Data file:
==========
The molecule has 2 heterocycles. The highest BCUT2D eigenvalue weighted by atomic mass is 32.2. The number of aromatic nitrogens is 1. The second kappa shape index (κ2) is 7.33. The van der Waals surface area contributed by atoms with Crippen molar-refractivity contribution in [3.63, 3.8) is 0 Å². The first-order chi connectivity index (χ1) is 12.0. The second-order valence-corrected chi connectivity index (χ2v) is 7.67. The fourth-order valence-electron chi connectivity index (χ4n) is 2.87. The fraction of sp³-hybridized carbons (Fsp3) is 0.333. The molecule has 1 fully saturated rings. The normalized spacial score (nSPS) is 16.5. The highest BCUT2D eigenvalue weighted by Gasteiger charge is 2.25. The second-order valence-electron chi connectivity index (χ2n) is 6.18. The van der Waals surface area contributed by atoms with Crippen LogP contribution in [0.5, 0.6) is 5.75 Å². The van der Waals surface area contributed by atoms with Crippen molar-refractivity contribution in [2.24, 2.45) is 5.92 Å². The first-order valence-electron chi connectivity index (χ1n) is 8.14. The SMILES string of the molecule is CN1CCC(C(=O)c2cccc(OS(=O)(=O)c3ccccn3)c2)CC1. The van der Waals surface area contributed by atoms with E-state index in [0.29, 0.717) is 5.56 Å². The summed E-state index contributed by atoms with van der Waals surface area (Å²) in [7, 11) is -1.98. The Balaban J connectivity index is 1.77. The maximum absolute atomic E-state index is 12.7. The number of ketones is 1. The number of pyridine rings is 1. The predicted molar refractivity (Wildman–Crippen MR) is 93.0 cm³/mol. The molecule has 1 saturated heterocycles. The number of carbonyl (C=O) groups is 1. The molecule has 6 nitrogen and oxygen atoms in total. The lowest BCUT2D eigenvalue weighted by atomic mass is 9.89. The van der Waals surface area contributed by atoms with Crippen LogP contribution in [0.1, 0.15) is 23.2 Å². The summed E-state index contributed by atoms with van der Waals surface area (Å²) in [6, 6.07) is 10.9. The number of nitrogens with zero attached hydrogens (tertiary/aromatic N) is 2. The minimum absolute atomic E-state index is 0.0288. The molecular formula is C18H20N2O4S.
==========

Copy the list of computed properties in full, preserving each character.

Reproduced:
The molecule has 2 heterocycles. The highest BCUT2D eigenvalue weighted by atomic mass is 32.2. The number of aromatic nitrogens is 1. The second kappa shape index (κ2) is 7.33. The van der Waals surface area contributed by atoms with Crippen molar-refractivity contribution in [3.63, 3.8) is 0 Å². The first-order chi connectivity index (χ1) is 12.0. The second-order valence-corrected chi connectivity index (χ2v) is 7.67. The fourth-order valence-electron chi connectivity index (χ4n) is 2.87. The fraction of sp³-hybridized carbons (Fsp3) is 0.333. The molecule has 1 fully saturated rings. The normalized spacial score (nSPS) is 16.5. The highest BCUT2D eigenvalue weighted by Gasteiger charge is 2.25. The second-order valence-electron chi connectivity index (χ2n) is 6.18. The van der Waals surface area contributed by atoms with Crippen LogP contribution in [0.5, 0.6) is 5.75 Å². The van der Waals surface area contributed by atoms with Crippen molar-refractivity contribution in [2.24, 2.45) is 5.92 Å². The first-order valence-electron chi connectivity index (χ1n) is 8.14. The SMILES string of the molecule is CN1CCC(C(=O)c2cccc(OS(=O)(=O)c3ccccn3)c2)CC1. The van der Waals surface area contributed by atoms with E-state index in [0.29, 0.717) is 5.56 Å². The summed E-state index contributed by atoms with van der Waals surface area (Å²) in [7, 11) is -1.98. The Balaban J connectivity index is 1.77. The maximum absolute atomic E-state index is 12.7. The number of ketones is 1. The number of pyridine rings is 1. The predicted molar refractivity (Wildman–Crippen MR) is 93.0 cm³/mol. The molecule has 1 saturated heterocycles. The number of carbonyl (C=O) groups is 1. The molecule has 6 nitrogen and oxygen atoms in total. The lowest BCUT2D eigenvalue weighted by atomic mass is 9.89. The van der Waals surface area contributed by atoms with Crippen LogP contribution in [0.1, 0.15) is 23.2 Å². The summed E-state index contributed by atoms with van der Waals surface area (Å²) in [6, 6.07) is 10.9. The number of nitrogens with zero attached hydrogens (tertiary/aromatic N) is 2. The minimum absolute atomic E-state index is 0.0288. The molecular formula is C18H20N2O4S.